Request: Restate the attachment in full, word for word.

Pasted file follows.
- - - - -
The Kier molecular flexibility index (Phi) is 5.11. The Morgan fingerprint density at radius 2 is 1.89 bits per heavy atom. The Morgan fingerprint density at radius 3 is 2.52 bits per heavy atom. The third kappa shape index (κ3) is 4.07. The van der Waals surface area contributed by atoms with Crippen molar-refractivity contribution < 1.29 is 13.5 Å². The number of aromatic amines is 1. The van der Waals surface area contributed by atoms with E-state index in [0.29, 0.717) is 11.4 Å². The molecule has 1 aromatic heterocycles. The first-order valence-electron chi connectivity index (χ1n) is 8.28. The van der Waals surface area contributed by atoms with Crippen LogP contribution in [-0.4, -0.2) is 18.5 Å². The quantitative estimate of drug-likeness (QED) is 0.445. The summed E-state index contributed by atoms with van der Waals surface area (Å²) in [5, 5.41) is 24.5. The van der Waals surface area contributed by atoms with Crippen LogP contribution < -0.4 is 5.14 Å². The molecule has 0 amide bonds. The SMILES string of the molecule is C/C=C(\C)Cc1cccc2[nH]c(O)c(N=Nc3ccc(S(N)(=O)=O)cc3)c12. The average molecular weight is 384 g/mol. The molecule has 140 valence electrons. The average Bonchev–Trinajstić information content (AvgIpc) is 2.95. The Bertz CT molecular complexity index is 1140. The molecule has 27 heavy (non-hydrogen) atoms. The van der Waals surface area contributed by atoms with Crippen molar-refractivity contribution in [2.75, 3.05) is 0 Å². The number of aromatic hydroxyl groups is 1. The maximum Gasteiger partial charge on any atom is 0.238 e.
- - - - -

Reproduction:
The Kier molecular flexibility index (Phi) is 5.11. The Morgan fingerprint density at radius 2 is 1.89 bits per heavy atom. The Morgan fingerprint density at radius 3 is 2.52 bits per heavy atom. The third kappa shape index (κ3) is 4.07. The van der Waals surface area contributed by atoms with Crippen molar-refractivity contribution < 1.29 is 13.5 Å². The number of aromatic amines is 1. The van der Waals surface area contributed by atoms with E-state index in [0.29, 0.717) is 11.4 Å². The molecule has 1 aromatic heterocycles. The first-order valence-electron chi connectivity index (χ1n) is 8.28. The van der Waals surface area contributed by atoms with Crippen LogP contribution in [-0.4, -0.2) is 18.5 Å². The quantitative estimate of drug-likeness (QED) is 0.445. The summed E-state index contributed by atoms with van der Waals surface area (Å²) in [5, 5.41) is 24.5. The van der Waals surface area contributed by atoms with Crippen LogP contribution < -0.4 is 5.14 Å². The molecule has 0 amide bonds. The SMILES string of the molecule is C/C=C(\C)Cc1cccc2[nH]c(O)c(N=Nc3ccc(S(N)(=O)=O)cc3)c12. The average molecular weight is 384 g/mol. The molecule has 140 valence electrons. The average Bonchev–Trinajstić information content (AvgIpc) is 2.95. The Bertz CT molecular complexity index is 1140. The molecule has 27 heavy (non-hydrogen) atoms. The van der Waals surface area contributed by atoms with Crippen molar-refractivity contribution in [2.75, 3.05) is 0 Å². The number of aromatic hydroxyl groups is 1. The maximum Gasteiger partial charge on any atom is 0.238 e.